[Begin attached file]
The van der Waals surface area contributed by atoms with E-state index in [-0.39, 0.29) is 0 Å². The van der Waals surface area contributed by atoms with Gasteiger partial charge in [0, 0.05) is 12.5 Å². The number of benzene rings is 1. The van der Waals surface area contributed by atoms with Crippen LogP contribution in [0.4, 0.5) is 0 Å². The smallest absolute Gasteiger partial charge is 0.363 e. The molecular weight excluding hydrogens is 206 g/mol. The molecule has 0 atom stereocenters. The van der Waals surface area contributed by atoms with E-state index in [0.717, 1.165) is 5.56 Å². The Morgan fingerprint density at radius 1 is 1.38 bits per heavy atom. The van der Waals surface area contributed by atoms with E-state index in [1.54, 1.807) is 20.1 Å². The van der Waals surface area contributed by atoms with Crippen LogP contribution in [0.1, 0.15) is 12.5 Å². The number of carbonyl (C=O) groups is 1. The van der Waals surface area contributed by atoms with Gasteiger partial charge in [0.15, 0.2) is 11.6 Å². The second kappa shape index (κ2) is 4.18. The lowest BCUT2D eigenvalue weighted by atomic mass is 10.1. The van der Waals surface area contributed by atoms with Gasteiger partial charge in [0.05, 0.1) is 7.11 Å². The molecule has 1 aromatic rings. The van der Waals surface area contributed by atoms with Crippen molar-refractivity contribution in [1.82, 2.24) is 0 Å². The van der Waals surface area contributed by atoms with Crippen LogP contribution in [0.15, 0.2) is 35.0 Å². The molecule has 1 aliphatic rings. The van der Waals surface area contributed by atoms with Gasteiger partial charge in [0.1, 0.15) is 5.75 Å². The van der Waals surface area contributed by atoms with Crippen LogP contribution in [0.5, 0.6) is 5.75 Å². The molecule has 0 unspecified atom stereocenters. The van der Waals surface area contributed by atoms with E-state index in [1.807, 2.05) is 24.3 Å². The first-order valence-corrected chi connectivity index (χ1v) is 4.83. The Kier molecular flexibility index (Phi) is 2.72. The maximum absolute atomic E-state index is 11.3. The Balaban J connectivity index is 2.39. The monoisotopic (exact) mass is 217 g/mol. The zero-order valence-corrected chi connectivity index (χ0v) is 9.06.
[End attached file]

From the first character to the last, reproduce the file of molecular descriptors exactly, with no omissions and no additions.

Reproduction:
The van der Waals surface area contributed by atoms with E-state index in [-0.39, 0.29) is 0 Å². The van der Waals surface area contributed by atoms with Gasteiger partial charge in [0, 0.05) is 12.5 Å². The number of benzene rings is 1. The van der Waals surface area contributed by atoms with Crippen LogP contribution in [0.4, 0.5) is 0 Å². The smallest absolute Gasteiger partial charge is 0.363 e. The molecular weight excluding hydrogens is 206 g/mol. The molecule has 0 atom stereocenters. The van der Waals surface area contributed by atoms with E-state index in [0.717, 1.165) is 5.56 Å². The Morgan fingerprint density at radius 1 is 1.38 bits per heavy atom. The van der Waals surface area contributed by atoms with E-state index in [1.54, 1.807) is 20.1 Å². The van der Waals surface area contributed by atoms with Crippen LogP contribution in [0.1, 0.15) is 12.5 Å². The number of carbonyl (C=O) groups is 1. The van der Waals surface area contributed by atoms with Gasteiger partial charge in [0.15, 0.2) is 11.6 Å². The second kappa shape index (κ2) is 4.18. The lowest BCUT2D eigenvalue weighted by atomic mass is 10.1. The van der Waals surface area contributed by atoms with Gasteiger partial charge in [0.05, 0.1) is 7.11 Å². The molecule has 1 aromatic rings. The van der Waals surface area contributed by atoms with Crippen molar-refractivity contribution in [1.82, 2.24) is 0 Å². The van der Waals surface area contributed by atoms with Crippen LogP contribution in [0.15, 0.2) is 35.0 Å². The molecule has 1 aliphatic rings. The van der Waals surface area contributed by atoms with Gasteiger partial charge in [0.1, 0.15) is 5.75 Å². The van der Waals surface area contributed by atoms with Crippen LogP contribution in [0.5, 0.6) is 5.75 Å². The molecule has 0 unspecified atom stereocenters. The van der Waals surface area contributed by atoms with E-state index in [1.807, 2.05) is 24.3 Å². The first-order valence-corrected chi connectivity index (χ1v) is 4.83. The Kier molecular flexibility index (Phi) is 2.72. The maximum absolute atomic E-state index is 11.3. The Balaban J connectivity index is 2.39. The monoisotopic (exact) mass is 217 g/mol. The zero-order valence-corrected chi connectivity index (χ0v) is 9.06.